The paint is then used to colour your fired and glazed work.
Blank glazed cabochon
The piece is fired again to fuse the paint with the glaze and make it permanent and waterproof.
I’m not a very skilled painter, but I really enjoy painting simple designs on my beads. Usually, designs are painted in layers with a firing between each one, but I’m far too impatient for that, and I like the rough finish of the single layer of paint… I call it rustic!
Just a single colour can really make your designs pop!
While glaze painting is unpredictable, with china paints, the colour doesn't bleed, so you get a good idea of how your work is going to look before you fire it to make it permanent. You can use tools to wipe any paint away that gets where it shouldn't before you fire, and you can paint detailed lines and know that they are going to stay put.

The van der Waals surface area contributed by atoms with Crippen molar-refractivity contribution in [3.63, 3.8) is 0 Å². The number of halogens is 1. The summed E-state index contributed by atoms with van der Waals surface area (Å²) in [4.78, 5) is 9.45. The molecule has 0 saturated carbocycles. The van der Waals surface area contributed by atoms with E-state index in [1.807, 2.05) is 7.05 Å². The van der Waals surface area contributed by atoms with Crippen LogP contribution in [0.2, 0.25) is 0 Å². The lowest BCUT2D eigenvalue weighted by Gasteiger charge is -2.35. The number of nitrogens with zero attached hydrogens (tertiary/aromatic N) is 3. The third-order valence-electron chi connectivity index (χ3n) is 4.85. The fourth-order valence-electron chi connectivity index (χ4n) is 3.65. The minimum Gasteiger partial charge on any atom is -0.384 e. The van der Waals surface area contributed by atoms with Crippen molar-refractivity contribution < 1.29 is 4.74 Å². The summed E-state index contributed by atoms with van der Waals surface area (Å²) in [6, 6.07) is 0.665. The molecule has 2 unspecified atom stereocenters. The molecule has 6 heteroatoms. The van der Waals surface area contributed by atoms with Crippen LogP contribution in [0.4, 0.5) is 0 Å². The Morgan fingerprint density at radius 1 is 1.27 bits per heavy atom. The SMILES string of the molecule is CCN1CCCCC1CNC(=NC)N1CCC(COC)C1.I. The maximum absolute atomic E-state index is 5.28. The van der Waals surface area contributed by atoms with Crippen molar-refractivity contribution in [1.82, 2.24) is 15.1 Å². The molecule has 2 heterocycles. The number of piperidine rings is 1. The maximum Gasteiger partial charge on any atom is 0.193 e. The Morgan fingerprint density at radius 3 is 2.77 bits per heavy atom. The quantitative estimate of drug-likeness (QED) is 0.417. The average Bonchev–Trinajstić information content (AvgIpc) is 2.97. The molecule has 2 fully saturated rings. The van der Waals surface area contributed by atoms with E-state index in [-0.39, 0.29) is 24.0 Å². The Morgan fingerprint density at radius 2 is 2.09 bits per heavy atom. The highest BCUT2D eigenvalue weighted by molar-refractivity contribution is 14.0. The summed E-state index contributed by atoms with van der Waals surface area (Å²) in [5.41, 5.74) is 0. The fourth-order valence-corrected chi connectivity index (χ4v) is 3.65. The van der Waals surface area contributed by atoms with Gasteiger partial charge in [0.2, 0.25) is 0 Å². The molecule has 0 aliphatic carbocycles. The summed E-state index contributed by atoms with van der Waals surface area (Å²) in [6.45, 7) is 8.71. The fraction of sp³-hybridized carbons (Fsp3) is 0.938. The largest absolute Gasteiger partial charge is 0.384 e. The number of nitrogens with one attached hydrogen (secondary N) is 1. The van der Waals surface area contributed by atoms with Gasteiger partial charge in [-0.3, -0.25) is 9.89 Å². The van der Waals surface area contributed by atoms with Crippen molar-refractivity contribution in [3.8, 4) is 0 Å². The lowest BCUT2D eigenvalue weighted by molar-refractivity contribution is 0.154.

It’s a fun technique to try out and can open up a whole world of design possibilities, but as with all ceramics related techniques, observe the proper health and safety rules. The powder is very fine and should not be inhaled or ingested, and your kiln should be properly vented while firing.
Thanks for reading!